The Telegraph
Since 1st March, 1999
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Nepalese held for Maoist links

Siliguri, Oct. 18: In a late-night swoop yesterday, Siliguri police arrested Suresh Rizal, a Nepalese citizen, from a hotel on Hill Cart Road for suspected Maoist links.

Police recovered five letters written on the letterhead of the Nepal Communist Party Maowadi from Rizal. In the letters written in Nepali, Rizal has demanded money from Nepalese businessmen “to help Maoists fight for a greater cause”.

The police have also arrested two others — Ajit Das and Ratan Das — from a local printing press at Panitanki More, from where Rizal allegedly got the letter pads printed. The printing press has been sealed.

“Rizal, a resident of Itahari village in the district of Sunsari, Nepal, has been in India for the past one year. He stayed in different hotels of the town. He had been home during the Pujas and came back to India only last Wednesday,” Siliguri additional superintendent of police Rajeev Mishra said.

Rizal’s job was to send extortion demands to businessmen by faxing them letters. “On interrogation, Rizal revealed that he used Siliguri as a base to send letters to keep the anonymity of his place of existence. A fax sent from India to Nepal would not bear the number of the Indian telephone, which Rizal used as an advantage. This is the explanation that Rizal has given to us and we will be verifying the facts,” Mishra said.

Rizal has confessed to extorting about Rs 1 lakh from two businessmen in Nepal.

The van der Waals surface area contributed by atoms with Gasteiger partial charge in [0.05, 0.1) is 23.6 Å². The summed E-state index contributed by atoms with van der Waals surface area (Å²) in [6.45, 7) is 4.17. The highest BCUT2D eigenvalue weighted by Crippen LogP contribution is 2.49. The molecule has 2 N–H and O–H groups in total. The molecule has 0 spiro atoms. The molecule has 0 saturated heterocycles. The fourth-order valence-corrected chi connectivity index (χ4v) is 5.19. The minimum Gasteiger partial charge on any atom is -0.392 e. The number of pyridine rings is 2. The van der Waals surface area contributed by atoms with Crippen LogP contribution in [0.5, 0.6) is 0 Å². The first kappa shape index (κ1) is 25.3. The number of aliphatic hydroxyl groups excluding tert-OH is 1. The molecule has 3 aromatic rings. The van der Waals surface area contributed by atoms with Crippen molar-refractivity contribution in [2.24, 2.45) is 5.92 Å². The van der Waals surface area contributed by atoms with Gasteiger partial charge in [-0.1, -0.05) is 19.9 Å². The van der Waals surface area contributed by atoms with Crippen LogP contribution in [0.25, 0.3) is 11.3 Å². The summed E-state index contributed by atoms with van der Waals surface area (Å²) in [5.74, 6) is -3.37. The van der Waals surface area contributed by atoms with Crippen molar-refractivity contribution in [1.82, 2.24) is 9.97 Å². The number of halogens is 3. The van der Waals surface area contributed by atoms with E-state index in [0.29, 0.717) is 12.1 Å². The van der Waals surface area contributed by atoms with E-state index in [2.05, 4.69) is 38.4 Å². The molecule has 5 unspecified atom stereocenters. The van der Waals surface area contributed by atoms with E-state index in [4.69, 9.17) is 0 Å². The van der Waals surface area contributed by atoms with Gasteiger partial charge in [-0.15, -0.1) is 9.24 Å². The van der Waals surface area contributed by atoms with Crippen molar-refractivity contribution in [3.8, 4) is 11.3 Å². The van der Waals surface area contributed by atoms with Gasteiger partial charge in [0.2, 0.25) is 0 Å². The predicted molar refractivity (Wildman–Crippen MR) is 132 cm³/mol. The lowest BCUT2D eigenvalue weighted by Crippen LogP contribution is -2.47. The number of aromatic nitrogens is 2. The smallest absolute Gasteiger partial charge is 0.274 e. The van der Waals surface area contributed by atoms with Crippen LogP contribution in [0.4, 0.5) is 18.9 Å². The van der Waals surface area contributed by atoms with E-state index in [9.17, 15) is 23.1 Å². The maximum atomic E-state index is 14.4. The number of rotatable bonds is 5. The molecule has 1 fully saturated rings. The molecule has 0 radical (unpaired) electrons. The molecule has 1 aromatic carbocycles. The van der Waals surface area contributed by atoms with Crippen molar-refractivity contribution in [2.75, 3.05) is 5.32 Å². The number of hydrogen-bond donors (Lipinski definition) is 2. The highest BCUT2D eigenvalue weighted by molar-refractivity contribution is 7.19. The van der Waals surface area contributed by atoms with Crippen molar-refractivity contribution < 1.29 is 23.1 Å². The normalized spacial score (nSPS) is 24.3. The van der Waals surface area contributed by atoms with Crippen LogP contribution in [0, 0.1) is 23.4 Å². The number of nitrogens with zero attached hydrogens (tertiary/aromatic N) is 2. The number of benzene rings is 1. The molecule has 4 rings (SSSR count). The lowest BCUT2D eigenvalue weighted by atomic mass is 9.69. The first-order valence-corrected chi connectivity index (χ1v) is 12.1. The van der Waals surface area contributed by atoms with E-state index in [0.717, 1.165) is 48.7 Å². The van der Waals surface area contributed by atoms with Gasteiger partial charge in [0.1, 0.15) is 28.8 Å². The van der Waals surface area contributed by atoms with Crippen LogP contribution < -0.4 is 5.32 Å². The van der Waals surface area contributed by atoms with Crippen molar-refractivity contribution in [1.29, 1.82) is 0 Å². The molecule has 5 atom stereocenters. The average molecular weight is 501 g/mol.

“Rizal has named another Nepalese citizen who worked with him and we are getting in touch with our counterparts in Nepal to arrest him,” Mishra added.

The police have been able to lay their hands on about five letters which were yet to be faxed. “The demand for ransom is different for different businessmen. In one, it is Rs 10 lakh, in another it is Rs 5 lakh and in another it is Rs 2.51 lakh,” he said.

Although the police have not been able to get much out of Rizal so far, they do not rule out the possibility that Rizal was getting local support. “It is quite possible that he has some local contacts, given the smooth manner of his operations. But we have not been able to establish that as yet,” Mishra said.

“The Indo-Nepal border being a porous one, it is difficult to keep a tab on whoever is entering the country from Nepal. However, we are maintaining a strict watch and have alerted hotel owners to inform the police as soon as they spot any mysterious person in their hotels,” he added.

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